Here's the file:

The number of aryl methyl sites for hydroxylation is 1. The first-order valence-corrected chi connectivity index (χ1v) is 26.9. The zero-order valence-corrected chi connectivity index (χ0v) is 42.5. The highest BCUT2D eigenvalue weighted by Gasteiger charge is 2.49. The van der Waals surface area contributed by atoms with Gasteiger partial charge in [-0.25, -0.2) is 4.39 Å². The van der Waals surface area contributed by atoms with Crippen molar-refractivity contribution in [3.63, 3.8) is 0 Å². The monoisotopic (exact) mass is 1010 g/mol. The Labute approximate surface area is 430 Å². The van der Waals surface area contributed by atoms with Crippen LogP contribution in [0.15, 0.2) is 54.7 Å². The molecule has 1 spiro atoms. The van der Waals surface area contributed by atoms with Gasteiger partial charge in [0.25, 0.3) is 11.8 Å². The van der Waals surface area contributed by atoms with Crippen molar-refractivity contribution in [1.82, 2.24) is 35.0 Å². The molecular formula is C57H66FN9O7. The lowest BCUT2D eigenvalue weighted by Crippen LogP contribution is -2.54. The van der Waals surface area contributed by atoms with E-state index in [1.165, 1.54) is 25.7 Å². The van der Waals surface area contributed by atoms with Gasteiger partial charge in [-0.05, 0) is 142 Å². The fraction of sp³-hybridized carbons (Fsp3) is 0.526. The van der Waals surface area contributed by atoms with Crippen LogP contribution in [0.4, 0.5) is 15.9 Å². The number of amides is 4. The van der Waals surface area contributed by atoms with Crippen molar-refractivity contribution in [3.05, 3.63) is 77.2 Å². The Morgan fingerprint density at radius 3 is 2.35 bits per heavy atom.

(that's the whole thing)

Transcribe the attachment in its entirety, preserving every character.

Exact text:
The number of aryl methyl sites for hydroxylation is 1. The first-order valence-corrected chi connectivity index (χ1v) is 26.9. The zero-order valence-corrected chi connectivity index (χ0v) is 42.5. The highest BCUT2D eigenvalue weighted by Gasteiger charge is 2.49. The van der Waals surface area contributed by atoms with Gasteiger partial charge in [-0.25, -0.2) is 4.39 Å². The van der Waals surface area contributed by atoms with Crippen molar-refractivity contribution in [3.63, 3.8) is 0 Å². The monoisotopic (exact) mass is 1010 g/mol. The Labute approximate surface area is 430 Å². The van der Waals surface area contributed by atoms with Crippen LogP contribution in [0.15, 0.2) is 54.7 Å². The molecule has 1 spiro atoms. The van der Waals surface area contributed by atoms with Gasteiger partial charge in [0.25, 0.3) is 11.8 Å². The van der Waals surface area contributed by atoms with Crippen molar-refractivity contribution in [1.82, 2.24) is 35.0 Å². The molecular formula is C57H66FN9O7. The lowest BCUT2D eigenvalue weighted by Crippen LogP contribution is -2.54. The van der Waals surface area contributed by atoms with E-state index in [1.165, 1.54) is 25.7 Å². The van der Waals surface area contributed by atoms with Gasteiger partial charge in [-0.05, 0) is 142 Å². The fraction of sp³-hybridized carbons (Fsp3) is 0.526. The van der Waals surface area contributed by atoms with Crippen LogP contribution in [0.4, 0.5) is 15.9 Å². The number of amides is 4. The van der Waals surface area contributed by atoms with Crippen molar-refractivity contribution in [3.05, 3.63) is 77.2 Å². The Morgan fingerprint density at radius 3 is 2.35 bits per heavy atom.